Thursday, May 7, 2009

AAM and Twitter Follow-Up

It was too easy to miss comments/tweets while actually at AAM, so I have just gone through all of the tweets tagged #aam09 and #aam2009. Yeah. Here's what I learned:

-- There were roughly 1350 tweets on #aam09.
-- There were roughly 90 tweets on #aam2009, most of which were cross-posted on #aam09.
-- There were roughly 220 tweeters, most of whom only tweeted 3 times or less.
-- There were probably only about 20 or so people who really made use of Twitter during the conference and populated the conversation.

-- Twitter could easily replace blogging as the preferred method for sharing ideas about sessions at conferences. Why? Because it is not reliant on the availability of free wifi! No free wifi in the conference session rooms means an increased incentive to text and tweet instead, despite the fact that the 140 character limit makes sharing in a substantive manner difficult and that the Twitter interface can make it difficult to follow ideas in a coherent fashion and increases the likelihood of losing information. Also, it is quicker and easier to connect with others through Twitter than through blogs--read a tweet you like, follow that person!

Trends from the AAM Conference:
-- Relatively few sessions were actually documented in a thorough or coherent manner via Twitter.
-- A few people were vocally following from home. It is unclear how many people were "lurking."
-- The number one top topic of conversation was the Muse Awards winners.
-- A lot of the tweets were about the host city, food or random facts/trivia from sessions or hallway conversations.
-- Vendors and session presenters used Twitter a fair amount to drum up business.
-- People promoted museums, exhibits and other fun places around the host city.
-- People made book recommendations.
-- Often sessions weren't tweeted, but instead links to notes and slides from sessions were tweeted.
-- I don't think any of the collections/registration sessions were documented through Twitter.

Hot Ideas Being Tweeted:
-- Using technology to engage/reach audiences
-- Content creation
-- Curating conversations
-- Responsiveness to communities
-- Collaborations and community building
-- Predictions for the future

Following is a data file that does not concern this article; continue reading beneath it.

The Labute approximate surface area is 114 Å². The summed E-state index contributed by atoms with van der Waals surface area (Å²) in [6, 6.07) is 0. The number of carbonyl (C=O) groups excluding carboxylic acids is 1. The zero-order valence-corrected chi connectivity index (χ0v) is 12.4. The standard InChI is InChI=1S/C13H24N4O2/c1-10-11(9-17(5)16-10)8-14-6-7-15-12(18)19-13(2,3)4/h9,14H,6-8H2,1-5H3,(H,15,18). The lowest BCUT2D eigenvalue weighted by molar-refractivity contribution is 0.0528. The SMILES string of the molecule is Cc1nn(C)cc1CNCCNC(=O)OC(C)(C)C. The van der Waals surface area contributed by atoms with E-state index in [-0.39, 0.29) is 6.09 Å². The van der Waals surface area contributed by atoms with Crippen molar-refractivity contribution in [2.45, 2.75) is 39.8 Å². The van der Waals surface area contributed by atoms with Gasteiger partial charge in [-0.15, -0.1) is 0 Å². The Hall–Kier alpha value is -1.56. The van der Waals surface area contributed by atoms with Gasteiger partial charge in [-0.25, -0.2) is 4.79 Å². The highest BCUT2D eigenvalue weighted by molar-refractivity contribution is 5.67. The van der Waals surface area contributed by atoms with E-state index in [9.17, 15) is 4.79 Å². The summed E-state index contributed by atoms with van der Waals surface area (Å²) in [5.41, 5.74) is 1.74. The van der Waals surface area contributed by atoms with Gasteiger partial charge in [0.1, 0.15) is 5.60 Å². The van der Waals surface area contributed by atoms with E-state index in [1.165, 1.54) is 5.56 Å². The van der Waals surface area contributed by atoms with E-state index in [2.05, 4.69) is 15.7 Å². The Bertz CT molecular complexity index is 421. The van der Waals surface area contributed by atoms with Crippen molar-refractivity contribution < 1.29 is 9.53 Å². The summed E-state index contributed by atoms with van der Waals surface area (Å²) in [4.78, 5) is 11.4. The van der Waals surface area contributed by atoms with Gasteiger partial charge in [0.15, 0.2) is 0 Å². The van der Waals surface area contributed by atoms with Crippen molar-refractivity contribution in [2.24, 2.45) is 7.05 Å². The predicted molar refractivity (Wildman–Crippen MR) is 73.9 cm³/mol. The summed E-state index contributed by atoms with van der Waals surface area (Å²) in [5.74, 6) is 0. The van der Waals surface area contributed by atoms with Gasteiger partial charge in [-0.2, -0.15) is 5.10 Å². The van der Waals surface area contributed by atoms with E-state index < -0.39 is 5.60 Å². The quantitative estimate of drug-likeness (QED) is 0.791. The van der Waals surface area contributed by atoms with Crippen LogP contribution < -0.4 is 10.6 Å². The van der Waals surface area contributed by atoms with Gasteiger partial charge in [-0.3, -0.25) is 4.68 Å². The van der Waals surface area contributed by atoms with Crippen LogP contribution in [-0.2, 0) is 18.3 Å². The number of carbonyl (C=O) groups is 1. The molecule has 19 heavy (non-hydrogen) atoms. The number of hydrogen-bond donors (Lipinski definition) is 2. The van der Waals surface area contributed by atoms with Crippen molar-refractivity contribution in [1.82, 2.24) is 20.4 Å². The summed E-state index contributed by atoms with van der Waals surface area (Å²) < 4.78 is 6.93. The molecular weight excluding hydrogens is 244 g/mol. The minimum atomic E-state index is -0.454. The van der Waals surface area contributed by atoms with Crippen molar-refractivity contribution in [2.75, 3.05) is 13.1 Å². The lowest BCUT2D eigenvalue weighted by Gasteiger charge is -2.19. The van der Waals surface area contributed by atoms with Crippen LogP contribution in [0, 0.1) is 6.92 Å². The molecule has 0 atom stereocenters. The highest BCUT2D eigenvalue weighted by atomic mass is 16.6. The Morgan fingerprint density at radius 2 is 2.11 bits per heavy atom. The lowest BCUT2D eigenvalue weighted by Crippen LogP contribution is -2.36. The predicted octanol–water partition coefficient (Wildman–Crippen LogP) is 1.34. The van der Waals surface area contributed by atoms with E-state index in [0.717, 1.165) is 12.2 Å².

1. It rained all weekend during AAM so I kept an eye on the tweets for most of the run of the conference. Your analysis of the tweets runs true to my experience. That said, I was able to connect to tweeters, expand my community, link to some of the presentations, get a sense of some of the buzz, and in a small way be at the conference on some level from a very far distance.

    What I hope for in the future is that folks learn how to more effectively cover sessions for those on the outside. There are a few tweeters who understand how to send out messages that quote a speaker so you know whose voice is being heard. The best tweets not only cite but also add insights. Good messages are gifts.

    At the same time and really with no surprise my conference experience had huge holes. For example, the tech folks did dominate the tweeting. We will know that this platform has succeeded when content topics spread out to cover more of the field.

    I could go on...but if I did, I should craft my own blog post.

  2. Thanks for running these numbers, Allyson! I'm very curious how they will compare to next year's tallies.

    It was something of a wake-up call to compare the number and relative quality of the #aam09 tweets to those related to the Museums and the Web conference (#mw2009). Here's hoping that more museum professionals see the value of this tool and elect to use it liberally (though judiciously) at future conferences...